After 4 years in development the advanced and greatly improved Transport Layer Security 1.3 has finally been released by the Internet Engineering Task Force, and it promises to transform internet speed and security for the majority of users around the world. TLS 1.3 sits behind the HTTPS standard and it is what ensures its high security, though the past few years have seen major failures in HTTPS and the new protocol is a much-welcomed update.
The main major change introduced by the new standard is the amount of time that a browser and a website connection goes unencrypted. TLS 1.3 reduces this ‘handshake’ time dramatically and that means there is almost no time where the connection isn’t encrypted. As a result, online payments and general browsing are far more secure and will be even faster.
ZDNet outlines that the new standard also cuts off a number of old encryption code within HTTPS that have been around for almost a decade, making TLS 1.3 one of the biggest leaps forward in internet security in almost 10 years.
The new layer of security also doesn’t accept the use older versions of the encryption either. This adds an extra buffer protecting websites from criminals as they can’t revert to the old standard to break into websites or transactions and steal data.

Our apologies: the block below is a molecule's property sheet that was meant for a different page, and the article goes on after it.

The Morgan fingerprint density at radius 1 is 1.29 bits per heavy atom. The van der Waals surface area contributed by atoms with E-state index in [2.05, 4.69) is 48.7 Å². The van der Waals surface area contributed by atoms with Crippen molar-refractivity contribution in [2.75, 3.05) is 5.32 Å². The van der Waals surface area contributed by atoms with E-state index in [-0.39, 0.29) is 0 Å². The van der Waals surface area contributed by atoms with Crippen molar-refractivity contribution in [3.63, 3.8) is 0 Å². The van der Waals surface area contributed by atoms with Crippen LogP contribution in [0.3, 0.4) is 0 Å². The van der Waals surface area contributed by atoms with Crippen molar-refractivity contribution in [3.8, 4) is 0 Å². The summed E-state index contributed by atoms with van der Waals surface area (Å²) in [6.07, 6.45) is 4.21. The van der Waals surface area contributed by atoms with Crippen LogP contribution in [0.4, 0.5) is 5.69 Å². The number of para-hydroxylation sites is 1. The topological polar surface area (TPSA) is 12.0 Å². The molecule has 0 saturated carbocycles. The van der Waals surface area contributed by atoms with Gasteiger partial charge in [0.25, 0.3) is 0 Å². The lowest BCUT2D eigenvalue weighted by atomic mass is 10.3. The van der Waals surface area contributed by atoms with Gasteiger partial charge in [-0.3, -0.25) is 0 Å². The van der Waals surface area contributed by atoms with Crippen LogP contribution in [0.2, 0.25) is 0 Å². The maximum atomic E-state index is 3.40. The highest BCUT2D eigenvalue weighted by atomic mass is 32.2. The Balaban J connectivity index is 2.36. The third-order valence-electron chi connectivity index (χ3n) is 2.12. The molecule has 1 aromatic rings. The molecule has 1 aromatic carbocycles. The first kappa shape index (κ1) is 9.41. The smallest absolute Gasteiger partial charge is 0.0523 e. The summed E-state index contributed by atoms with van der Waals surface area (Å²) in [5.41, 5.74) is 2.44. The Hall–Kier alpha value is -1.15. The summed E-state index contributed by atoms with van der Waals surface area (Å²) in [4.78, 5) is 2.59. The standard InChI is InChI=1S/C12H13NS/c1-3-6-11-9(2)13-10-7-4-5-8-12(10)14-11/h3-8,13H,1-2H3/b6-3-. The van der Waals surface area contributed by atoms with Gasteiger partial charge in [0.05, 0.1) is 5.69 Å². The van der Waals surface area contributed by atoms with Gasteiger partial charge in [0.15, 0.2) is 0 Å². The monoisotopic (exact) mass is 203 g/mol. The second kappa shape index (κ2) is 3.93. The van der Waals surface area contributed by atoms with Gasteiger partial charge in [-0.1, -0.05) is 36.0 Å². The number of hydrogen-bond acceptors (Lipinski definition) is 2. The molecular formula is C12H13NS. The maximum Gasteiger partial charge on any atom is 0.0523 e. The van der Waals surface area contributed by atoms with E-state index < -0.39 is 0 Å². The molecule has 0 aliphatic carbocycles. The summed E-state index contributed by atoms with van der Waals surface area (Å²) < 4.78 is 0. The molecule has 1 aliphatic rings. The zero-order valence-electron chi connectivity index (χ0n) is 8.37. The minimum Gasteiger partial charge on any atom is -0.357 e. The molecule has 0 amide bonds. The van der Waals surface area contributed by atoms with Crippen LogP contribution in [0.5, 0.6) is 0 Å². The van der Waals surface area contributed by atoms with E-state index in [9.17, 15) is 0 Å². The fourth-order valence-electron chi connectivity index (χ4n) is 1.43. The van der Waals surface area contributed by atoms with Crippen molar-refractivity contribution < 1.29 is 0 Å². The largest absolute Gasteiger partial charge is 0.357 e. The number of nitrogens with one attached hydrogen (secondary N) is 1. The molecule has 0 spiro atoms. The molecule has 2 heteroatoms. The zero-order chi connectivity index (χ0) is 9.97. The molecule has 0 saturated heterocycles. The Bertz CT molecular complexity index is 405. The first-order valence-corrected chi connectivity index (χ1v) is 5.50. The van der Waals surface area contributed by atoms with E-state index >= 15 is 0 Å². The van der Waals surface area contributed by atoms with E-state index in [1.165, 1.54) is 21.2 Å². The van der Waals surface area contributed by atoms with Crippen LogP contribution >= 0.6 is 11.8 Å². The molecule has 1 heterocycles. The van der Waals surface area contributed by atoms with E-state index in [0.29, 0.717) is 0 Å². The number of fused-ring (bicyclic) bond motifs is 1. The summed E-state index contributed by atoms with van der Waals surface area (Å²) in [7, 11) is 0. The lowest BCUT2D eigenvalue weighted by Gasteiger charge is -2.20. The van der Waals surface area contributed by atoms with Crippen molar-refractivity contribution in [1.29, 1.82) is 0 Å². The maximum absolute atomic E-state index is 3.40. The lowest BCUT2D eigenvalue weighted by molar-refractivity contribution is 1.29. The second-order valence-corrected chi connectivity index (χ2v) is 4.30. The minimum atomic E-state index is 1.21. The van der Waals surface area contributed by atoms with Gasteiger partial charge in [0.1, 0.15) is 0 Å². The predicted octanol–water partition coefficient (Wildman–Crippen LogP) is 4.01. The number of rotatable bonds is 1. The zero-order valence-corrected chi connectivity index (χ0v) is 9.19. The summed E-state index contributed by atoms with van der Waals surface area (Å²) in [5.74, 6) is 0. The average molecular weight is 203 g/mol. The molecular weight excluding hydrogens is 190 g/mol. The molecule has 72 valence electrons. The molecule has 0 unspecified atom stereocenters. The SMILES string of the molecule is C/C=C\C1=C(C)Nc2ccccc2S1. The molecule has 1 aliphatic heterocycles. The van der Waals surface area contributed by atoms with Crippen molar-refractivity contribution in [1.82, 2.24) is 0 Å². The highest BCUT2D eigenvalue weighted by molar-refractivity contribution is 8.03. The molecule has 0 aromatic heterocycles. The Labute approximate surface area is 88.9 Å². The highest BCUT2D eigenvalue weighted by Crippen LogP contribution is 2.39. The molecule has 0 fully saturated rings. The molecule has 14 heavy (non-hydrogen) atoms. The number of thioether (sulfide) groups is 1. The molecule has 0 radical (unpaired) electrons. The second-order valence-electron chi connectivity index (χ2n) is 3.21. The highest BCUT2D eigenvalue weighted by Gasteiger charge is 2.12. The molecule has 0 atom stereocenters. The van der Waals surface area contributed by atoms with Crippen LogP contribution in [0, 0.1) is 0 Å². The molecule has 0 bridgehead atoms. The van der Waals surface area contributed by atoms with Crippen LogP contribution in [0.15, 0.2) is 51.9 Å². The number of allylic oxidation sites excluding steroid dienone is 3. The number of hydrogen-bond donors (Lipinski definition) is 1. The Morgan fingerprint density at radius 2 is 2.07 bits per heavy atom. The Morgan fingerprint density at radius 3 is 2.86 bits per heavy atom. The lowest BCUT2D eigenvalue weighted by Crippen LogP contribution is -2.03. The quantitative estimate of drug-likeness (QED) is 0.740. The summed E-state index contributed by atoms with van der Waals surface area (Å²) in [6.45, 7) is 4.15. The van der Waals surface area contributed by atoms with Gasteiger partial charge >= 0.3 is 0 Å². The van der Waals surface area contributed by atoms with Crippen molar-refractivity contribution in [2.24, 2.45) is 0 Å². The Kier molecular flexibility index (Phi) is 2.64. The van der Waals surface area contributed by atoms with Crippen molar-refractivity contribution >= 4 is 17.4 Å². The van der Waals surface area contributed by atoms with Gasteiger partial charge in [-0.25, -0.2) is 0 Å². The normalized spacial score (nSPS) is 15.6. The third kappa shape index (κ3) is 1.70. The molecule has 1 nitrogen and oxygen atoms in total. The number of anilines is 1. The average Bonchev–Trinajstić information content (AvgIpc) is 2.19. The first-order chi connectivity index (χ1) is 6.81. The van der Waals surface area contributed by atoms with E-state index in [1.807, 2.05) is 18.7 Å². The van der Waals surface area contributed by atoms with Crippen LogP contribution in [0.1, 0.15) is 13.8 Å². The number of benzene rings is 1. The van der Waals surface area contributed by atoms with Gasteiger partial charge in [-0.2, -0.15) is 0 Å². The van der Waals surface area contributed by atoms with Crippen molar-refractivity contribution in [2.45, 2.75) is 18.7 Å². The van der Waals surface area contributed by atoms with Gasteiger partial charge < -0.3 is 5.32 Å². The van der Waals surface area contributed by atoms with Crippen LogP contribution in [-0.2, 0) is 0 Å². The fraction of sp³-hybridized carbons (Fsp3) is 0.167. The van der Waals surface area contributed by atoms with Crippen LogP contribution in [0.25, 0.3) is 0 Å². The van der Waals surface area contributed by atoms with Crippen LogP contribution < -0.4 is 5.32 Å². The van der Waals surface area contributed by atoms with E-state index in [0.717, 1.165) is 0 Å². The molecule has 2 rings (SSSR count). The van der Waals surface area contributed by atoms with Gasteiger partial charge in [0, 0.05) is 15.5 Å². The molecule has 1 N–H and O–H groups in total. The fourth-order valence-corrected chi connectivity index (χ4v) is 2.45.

Almost all cyber security analysts are in agreement with the new standard. The main consensus being that it isn’t hard to see that this update has been far overdue and something major really did need to be done to prevent the countless cyber attacks we are seeing every month.
Do you have TLS 1.3?
Major browsers like Firefox, Chrome and Edge all have support for TLS 1.3 built into their latest code, though it isn’t switched on by default. The results of this non-default setting have been studied by Cloudflare and they have revealed that just 0.6% of online traffic was using the new TLS 1.3 standard.
You can enable your browsers TLS 1.3 support by going into the advanced settings and switching it on. A quick google search will show you the steps for your specific browser.
The international rollout and support of TLS 1.3 is still underway and the infancy of 1.3 has resulted in a number of corporate websites, including banks, mistakenly seeing TLS 1.3 as a threat or as being non-compliant with security measures which resulted in over 100,000 Chromebooks being kicked offline, as well as countless other users on different OS platforms from around the world.
We can expect to see the full rollout of TLS 1.3 to be completed within the next 12 months if major web companies get onboard with the benefits of the new protocol.